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Violin Femme

HANNAH creates abstract landscapes with her music

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STRINGS ATTACHED HANNAH started playing the violin at age three. - SEQUOIA EMMANUELLE
  • Sequoia Emmanuelle
  • STRINGS ATTACHED HANNAH started playing the violin at age three.

Violinist and producer HANNAH credits a lifetime of worldly musical influences for putting her where she is today. The musician has spent much of this year traveling the world, performing her dynamic compositions and releasing her ethereal debut EP.

HANNAH plays on Friday, Nov. 21, at the Jenner Inn, as part of a jaunt through California.

HANNAH, born Hannah Thiem, first picked up the violin at age three and fell in love with it immediately, though she felt stifled by the classical training.

"I couldn't access the heart of the music, but I was very obsessed with the violin," she says.

Growing up, Thiem also performed European folk music. "I didn't connect the fact that I could play folk music and perform in a looser manner [with the violin] until I was a bit older," she reflects.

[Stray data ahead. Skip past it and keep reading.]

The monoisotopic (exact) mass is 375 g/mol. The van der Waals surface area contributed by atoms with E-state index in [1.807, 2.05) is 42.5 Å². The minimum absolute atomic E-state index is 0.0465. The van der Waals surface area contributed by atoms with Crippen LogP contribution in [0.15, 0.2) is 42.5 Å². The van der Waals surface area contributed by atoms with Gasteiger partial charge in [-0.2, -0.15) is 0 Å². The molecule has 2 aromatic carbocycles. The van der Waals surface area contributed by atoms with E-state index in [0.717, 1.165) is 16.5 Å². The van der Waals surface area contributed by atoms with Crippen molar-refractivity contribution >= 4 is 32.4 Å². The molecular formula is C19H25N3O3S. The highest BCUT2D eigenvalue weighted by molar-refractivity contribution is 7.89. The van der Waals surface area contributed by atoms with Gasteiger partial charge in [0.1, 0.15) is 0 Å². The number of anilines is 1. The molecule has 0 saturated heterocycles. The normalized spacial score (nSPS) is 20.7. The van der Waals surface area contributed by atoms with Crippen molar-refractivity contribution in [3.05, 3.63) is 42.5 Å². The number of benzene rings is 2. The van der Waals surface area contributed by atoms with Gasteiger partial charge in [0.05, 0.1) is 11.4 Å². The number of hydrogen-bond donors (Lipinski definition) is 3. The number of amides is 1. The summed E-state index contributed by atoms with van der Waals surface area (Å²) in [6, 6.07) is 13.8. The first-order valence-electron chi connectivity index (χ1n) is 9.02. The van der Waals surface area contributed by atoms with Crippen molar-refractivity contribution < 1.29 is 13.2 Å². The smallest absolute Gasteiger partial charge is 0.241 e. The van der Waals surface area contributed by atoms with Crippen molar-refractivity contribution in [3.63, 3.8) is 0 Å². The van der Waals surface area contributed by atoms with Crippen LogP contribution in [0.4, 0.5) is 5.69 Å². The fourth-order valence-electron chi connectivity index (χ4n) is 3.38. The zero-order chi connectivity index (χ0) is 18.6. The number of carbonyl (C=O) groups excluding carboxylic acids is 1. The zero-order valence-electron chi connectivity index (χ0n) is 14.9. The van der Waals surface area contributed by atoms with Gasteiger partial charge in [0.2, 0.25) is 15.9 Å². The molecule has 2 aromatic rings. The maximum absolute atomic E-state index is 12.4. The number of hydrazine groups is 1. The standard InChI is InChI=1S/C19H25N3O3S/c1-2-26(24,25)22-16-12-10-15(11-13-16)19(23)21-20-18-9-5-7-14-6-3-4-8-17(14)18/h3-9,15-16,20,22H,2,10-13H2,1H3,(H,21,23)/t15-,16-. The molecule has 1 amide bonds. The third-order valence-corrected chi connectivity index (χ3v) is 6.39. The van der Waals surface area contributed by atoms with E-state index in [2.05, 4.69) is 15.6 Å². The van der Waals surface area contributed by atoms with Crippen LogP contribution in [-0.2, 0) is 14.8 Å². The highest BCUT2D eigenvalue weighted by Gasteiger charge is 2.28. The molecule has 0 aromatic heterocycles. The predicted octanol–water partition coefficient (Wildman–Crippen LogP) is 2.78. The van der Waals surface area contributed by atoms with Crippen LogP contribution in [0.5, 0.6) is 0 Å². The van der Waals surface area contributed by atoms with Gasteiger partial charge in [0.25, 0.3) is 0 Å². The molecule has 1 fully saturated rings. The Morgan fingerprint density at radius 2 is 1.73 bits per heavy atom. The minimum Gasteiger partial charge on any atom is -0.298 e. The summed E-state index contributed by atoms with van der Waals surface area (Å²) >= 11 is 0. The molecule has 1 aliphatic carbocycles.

That realization came in Southern Spain, where Thiem was living abroad and reveling in the country's rich culture of art and music. After losing her wallet, she decided to earn some coin performing her music on the street, and immediately took to what she describes as her "whole gypsy, nomadic, traveling career" that took her from the Mediterranean islands to the boroughs of New York City, where she lives today.

One of her first big breaks came when she performed onstage with Kanye West during the rapper's College Dropout Tour. Soon, the violinist was looking for new musical avenues to take her instrument.

After experimenting with ambient electronic beats, she expanded her emotive folk music and created the deep, moving sounds of her current solo project, under the moniker HANNAH.

"It's a combination of all the different interests—my classical background, my folk background. I feel like I tap into a visual quality of music, painting these pictures for people, using sound to create colors and landscapes for people," she says.

This summer, HANNAH unveiled her solo EP Brym. The arrangements are stark, snowy visions that allude to the Nordic and Icelandic melodies she grew up with, and incorporates very modern electronic effects, recalling the worldly ambient tones of groups like Sigur Ros and Massive Attack.

HANNAH's live shows are as much of a musical journey as her recordings. Playing with her violin, a bevy of pedals and a laptop off to the side, HANNAH engages with and draws in her audiences for a compelling experience of worldly music.

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